That is what I was asking. When I 1st returned to Flickr 6 months ago, I read about all the things people did just to boost their account. The "thank you" comments seemed like just a way to double comment count. Now that I have been active for a while, I think my judgement may have been a little cynical. It takes time to say "thank you" and many probably appreciate the courtesy.

There's a balance to be struck here, I think; and from your original question about a daily AND WEEKLY routine it seems like a good idea if you want to save your "thank you"s for a once a week project.  Once a week, go in and give some thanks.  Gratitude is always endearing but as with anything else, too much of a good thing spoils it maybe. (?) So with your daily routine set, you can now focus on things you'd like to do weekly and the gratitudes can be one of them.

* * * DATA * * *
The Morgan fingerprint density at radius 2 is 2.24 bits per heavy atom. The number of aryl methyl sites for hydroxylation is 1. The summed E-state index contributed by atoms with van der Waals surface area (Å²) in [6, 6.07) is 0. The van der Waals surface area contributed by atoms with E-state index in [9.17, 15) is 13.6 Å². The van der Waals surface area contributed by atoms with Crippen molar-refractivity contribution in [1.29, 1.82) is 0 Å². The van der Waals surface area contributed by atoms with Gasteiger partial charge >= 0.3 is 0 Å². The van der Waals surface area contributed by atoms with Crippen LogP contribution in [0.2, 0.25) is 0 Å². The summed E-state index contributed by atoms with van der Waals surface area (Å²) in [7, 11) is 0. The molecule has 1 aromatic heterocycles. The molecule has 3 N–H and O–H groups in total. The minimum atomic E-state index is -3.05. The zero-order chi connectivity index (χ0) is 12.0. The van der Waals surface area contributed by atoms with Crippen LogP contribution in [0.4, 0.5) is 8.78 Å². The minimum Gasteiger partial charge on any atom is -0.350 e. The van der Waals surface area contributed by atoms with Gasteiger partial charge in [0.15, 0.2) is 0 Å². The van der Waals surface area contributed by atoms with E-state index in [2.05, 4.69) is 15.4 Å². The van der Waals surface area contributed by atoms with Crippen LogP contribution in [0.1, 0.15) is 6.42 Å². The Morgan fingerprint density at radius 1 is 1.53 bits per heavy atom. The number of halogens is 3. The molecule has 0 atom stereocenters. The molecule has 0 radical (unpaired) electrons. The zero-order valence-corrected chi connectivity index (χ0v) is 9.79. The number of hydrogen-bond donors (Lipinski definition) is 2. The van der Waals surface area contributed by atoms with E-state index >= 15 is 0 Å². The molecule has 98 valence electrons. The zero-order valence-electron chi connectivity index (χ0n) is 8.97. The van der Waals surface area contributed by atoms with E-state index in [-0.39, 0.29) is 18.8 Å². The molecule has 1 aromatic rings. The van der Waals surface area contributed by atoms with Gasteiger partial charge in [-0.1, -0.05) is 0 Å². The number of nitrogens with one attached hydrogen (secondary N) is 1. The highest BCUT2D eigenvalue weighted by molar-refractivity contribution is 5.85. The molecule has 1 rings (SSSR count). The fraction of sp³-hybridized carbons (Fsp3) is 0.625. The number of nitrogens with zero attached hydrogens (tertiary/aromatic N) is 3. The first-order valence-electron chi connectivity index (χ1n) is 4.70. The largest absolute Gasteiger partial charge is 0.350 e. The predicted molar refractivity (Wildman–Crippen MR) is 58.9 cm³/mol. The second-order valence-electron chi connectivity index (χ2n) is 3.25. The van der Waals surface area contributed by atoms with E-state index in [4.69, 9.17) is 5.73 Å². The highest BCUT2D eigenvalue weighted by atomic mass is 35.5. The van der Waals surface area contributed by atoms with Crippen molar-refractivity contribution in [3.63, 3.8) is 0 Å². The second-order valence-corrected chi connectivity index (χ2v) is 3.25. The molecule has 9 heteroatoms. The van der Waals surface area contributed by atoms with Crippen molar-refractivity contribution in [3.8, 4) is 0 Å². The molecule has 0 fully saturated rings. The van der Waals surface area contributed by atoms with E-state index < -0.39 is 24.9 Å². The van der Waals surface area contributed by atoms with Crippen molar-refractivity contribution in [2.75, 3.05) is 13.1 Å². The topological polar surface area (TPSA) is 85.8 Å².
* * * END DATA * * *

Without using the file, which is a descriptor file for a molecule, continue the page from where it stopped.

I think another thing you might like to add to the weekly photography-mindset (or maybe it's a thing you can meditate on monthly instead, if weekly ends up being sessions too close together)  is to "Take Stock."  Take inventory; take stock; take a good look; take a moment to remember what it is you've done and what it is you'd like to do.  Take a look at what worked; take a look at what got you some good audience appreciation.  Take an inventory of the props you have or need; take an inventory of the settings you've already used or want to use; take a broad-stroke big-picture overall perspective of your artistic journey and where it's going and where it's been.  Sometimes that means, too, changing the permissions on older photos (private only maybe, instead of for public to still see) so that what is left for the public to see represents a more unified vision or skill level.  (If that's important to you. For some artists it's not; for those, seeing the whole journey from the undeveloped to the finessed is desirable.)  So, doing a nice check-in once in a while to make sure the photos you want to be seen are visible; the photos you don't want to be seen are not.